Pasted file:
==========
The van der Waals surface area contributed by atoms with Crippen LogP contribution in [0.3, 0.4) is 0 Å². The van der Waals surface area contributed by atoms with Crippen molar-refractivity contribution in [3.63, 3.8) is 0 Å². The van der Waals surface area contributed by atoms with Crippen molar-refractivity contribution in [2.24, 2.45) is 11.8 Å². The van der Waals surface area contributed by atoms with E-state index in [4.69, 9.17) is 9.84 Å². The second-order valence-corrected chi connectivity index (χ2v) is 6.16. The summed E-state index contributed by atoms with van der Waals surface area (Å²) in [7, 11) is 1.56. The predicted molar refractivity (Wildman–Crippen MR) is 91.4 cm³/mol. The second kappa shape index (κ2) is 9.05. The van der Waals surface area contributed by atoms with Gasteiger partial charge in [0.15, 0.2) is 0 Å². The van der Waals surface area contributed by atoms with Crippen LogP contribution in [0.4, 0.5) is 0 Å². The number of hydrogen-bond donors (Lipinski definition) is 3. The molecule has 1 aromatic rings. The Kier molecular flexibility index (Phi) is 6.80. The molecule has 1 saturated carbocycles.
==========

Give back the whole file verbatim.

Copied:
The van der Waals surface area contributed by atoms with Crippen LogP contribution in [0.3, 0.4) is 0 Å². The van der Waals surface area contributed by atoms with Crippen molar-refractivity contribution in [3.63, 3.8) is 0 Å². The van der Waals surface area contributed by atoms with Crippen molar-refractivity contribution in [2.24, 2.45) is 11.8 Å². The van der Waals surface area contributed by atoms with E-state index in [4.69, 9.17) is 9.84 Å². The second-order valence-corrected chi connectivity index (χ2v) is 6.16. The summed E-state index contributed by atoms with van der Waals surface area (Å²) in [7, 11) is 1.56. The predicted molar refractivity (Wildman–Crippen MR) is 91.4 cm³/mol. The second kappa shape index (κ2) is 9.05. The van der Waals surface area contributed by atoms with Gasteiger partial charge in [0.15, 0.2) is 0 Å². The van der Waals surface area contributed by atoms with Crippen LogP contribution in [0.4, 0.5) is 0 Å². The number of hydrogen-bond donors (Lipinski definition) is 3. The molecule has 1 aromatic rings. The Kier molecular flexibility index (Phi) is 6.80. The molecule has 1 saturated carbocycles.